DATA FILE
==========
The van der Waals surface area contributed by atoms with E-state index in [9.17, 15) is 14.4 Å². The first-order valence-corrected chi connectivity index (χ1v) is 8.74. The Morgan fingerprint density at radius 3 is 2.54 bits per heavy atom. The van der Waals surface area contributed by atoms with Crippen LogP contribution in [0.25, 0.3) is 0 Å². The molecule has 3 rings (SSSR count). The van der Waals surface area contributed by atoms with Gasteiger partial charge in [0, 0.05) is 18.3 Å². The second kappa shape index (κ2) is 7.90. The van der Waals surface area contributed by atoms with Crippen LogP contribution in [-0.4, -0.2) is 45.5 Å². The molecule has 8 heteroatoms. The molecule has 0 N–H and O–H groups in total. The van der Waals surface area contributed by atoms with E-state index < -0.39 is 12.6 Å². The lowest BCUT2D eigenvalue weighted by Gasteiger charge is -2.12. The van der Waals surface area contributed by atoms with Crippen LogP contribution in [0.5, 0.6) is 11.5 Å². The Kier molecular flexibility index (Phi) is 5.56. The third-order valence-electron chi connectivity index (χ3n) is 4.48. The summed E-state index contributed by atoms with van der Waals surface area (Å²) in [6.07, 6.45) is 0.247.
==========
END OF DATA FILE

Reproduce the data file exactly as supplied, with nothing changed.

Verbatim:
The van der Waals surface area contributed by atoms with E-state index in [9.17, 15) is 14.4 Å². The first-order valence-corrected chi connectivity index (χ1v) is 8.74. The Morgan fingerprint density at radius 3 is 2.54 bits per heavy atom. The van der Waals surface area contributed by atoms with Crippen LogP contribution in [0.25, 0.3) is 0 Å². The molecule has 3 rings (SSSR count). The van der Waals surface area contributed by atoms with Gasteiger partial charge in [0, 0.05) is 18.3 Å². The second kappa shape index (κ2) is 7.90. The van der Waals surface area contributed by atoms with Crippen LogP contribution in [-0.4, -0.2) is 45.5 Å². The molecule has 8 heteroatoms. The molecule has 0 N–H and O–H groups in total. The van der Waals surface area contributed by atoms with E-state index < -0.39 is 12.6 Å². The lowest BCUT2D eigenvalue weighted by Gasteiger charge is -2.12. The van der Waals surface area contributed by atoms with Crippen LogP contribution in [0.5, 0.6) is 11.5 Å². The Kier molecular flexibility index (Phi) is 5.56. The third-order valence-electron chi connectivity index (χ3n) is 4.48. The summed E-state index contributed by atoms with van der Waals surface area (Å²) in [6.07, 6.45) is 0.247.